This is your research gap. You have found a unique angle on the topic. This can be where you make your contribution. Whatever position you decide to defend, ensure that the research gap is clear. This should be foregrounded in your discussion of the various points of view in your literature review.

Moving from this to actually writing the review might seem like a daunting task, but it can be made easier by producing discrete summaries, using the Yes-BUT method and following this by writing a number of critical reviews (or summary and critiques), and finally, an outline using a writing taxonomy (see below).

Write Summary and Critiques

If you are not confident moving straight to writing the literature review from the annotated bibliography entries, the next step is to write a critical review for each article. This is essentially an extension of your annotated bibliography entries, only much more detailed. You need to produce documents that both: a) describe and summarise the detailed arguments and evidence of individual published papers in your narrow area of interest; and b) critique them, i.e., note what you think is good about each article and what could be improved—or where the evidence and arguments are dubious. For this you will need to do some critical thinking. It helps to map the arguments of the various papers you are reading, and use this to map to decide which claims are objectionable.

Once you have written a critical review for each article you need to combine and assemble them in a coherent way.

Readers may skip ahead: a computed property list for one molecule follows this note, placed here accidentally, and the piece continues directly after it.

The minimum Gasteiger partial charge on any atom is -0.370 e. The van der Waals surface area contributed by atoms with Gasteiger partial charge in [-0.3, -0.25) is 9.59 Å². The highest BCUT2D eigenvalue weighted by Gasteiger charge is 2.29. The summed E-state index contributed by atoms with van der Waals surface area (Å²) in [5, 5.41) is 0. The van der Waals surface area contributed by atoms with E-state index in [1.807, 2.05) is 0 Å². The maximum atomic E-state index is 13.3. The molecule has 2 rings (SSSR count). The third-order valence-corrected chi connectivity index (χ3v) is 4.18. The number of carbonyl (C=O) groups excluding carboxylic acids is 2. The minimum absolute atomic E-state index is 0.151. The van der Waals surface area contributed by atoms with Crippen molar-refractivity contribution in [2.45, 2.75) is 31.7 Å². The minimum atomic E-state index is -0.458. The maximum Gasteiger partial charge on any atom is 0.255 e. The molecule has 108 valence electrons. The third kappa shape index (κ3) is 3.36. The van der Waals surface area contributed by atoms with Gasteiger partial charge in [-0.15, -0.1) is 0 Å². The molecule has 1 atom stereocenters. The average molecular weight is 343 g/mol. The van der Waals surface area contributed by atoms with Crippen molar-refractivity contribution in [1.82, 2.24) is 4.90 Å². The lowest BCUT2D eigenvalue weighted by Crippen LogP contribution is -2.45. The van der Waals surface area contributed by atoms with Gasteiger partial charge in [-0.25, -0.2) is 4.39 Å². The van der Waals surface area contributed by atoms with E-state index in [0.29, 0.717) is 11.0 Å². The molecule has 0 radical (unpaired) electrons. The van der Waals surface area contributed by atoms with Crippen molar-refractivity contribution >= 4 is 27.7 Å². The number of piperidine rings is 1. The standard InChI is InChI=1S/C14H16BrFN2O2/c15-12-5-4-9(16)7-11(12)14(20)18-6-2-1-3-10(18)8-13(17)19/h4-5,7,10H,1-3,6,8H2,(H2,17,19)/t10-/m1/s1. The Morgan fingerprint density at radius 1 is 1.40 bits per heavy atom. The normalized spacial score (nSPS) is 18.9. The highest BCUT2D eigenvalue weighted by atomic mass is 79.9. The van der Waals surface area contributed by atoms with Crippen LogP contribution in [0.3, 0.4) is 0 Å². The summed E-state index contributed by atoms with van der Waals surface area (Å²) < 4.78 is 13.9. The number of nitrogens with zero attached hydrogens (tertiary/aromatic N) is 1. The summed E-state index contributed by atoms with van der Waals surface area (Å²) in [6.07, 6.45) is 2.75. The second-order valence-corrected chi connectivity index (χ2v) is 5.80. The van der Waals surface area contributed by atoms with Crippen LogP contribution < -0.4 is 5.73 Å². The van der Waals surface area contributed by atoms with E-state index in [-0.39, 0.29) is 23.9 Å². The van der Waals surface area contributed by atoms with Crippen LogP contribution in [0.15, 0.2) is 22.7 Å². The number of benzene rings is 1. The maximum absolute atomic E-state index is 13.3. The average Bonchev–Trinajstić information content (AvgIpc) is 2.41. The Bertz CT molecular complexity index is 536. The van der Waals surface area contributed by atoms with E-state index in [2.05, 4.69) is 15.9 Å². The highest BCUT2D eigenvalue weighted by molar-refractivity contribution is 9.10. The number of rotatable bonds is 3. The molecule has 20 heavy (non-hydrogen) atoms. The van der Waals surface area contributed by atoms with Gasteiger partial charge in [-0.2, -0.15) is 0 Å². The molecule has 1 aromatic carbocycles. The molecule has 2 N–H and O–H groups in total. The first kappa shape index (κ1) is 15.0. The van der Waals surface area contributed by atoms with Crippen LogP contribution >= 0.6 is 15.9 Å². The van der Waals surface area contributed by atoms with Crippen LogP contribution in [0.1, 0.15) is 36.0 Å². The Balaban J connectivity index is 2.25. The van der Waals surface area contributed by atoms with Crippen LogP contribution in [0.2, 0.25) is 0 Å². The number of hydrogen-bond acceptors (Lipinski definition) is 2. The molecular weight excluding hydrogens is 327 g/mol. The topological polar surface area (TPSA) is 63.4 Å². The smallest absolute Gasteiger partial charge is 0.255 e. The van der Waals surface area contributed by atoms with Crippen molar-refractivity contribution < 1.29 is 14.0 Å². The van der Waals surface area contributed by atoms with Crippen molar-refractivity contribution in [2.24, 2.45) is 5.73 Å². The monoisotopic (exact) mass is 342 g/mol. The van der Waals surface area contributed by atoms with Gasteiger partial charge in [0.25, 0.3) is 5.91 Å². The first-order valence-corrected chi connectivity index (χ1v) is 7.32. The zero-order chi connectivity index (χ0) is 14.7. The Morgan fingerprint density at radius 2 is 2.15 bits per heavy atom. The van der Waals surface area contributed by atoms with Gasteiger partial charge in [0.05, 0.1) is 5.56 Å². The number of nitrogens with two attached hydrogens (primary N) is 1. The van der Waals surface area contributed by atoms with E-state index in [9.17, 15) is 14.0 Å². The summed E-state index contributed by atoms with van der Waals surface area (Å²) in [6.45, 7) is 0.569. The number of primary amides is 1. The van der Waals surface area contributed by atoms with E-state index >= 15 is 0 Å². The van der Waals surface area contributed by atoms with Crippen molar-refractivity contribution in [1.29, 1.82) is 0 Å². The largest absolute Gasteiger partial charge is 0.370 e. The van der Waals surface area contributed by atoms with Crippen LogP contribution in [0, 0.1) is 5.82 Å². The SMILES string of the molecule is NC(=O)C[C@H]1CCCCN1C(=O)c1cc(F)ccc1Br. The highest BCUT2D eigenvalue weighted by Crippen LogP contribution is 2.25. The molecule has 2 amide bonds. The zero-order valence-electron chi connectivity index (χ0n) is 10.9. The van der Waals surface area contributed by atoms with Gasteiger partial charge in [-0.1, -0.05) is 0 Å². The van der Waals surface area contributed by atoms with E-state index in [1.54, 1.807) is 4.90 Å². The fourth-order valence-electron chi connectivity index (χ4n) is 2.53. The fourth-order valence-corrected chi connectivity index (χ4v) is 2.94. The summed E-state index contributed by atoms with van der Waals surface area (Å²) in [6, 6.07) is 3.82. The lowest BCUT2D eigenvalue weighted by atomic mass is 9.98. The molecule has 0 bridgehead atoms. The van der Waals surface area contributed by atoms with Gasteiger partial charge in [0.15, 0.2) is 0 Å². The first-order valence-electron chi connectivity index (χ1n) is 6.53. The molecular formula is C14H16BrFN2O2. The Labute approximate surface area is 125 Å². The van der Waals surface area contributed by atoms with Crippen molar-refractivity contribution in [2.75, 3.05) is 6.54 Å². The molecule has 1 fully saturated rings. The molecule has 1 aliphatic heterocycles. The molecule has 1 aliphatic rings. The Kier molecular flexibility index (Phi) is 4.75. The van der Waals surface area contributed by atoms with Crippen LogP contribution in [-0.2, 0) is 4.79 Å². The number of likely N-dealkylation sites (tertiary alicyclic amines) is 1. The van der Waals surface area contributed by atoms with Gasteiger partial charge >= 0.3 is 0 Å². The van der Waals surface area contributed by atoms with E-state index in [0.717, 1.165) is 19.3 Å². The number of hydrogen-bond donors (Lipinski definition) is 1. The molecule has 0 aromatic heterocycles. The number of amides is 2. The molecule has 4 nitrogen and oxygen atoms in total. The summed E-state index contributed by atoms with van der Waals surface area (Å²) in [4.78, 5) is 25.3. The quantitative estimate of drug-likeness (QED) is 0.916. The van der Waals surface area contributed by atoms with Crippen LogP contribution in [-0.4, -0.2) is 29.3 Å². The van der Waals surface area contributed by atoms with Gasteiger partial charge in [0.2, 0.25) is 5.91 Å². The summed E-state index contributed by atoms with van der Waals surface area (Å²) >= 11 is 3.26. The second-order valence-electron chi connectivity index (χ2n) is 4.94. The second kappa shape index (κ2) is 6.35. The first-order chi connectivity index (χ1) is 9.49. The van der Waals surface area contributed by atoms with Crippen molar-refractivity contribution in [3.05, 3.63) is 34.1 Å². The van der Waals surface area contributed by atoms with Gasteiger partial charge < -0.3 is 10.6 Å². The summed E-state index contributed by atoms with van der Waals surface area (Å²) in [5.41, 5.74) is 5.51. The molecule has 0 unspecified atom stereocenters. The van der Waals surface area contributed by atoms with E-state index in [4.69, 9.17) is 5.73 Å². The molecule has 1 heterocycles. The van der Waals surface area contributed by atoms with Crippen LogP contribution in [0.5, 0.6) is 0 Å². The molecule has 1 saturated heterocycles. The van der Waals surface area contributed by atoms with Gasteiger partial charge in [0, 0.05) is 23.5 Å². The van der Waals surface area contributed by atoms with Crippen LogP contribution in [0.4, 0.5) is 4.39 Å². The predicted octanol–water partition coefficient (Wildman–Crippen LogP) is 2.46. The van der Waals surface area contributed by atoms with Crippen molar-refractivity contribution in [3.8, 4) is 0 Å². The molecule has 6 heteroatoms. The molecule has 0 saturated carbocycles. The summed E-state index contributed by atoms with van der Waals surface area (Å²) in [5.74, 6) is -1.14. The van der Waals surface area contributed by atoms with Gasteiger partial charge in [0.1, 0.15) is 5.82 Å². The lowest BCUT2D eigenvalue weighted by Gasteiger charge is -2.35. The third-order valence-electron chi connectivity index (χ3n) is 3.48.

Your combined document should do the following:

  • delete minor details
  • combine similar or related ideas (i.e., avoid repetition)
  • paraphrase accurately
  • reflect the different emphasis given by various authors
  • recognise the different purposes of each author
  • identify clear and common topic(s) in the discussion
  • identify a single main idea that all the authors touch on in some way that can be a source of difference between them
  • stay within appropriate length
  • exclude personal opinions

A good review will also:

  • Combine similar or related details into categories and provide a label or heading for those ideas
  • Select the main idea, or key points provided by authors when they are explicitly stated
  • Determine the main ideas when the author is not being explicit.

You want to end up with one document that combines relevant information from the relevant critical reviews already completed on each of the articles found on your topic.

It may be that the first draft of this document reads like a mess of unstructured ideas. This is normal for a first draft. It will require several drafts to get it right. The next step will help.

Design a Writing Taxonomy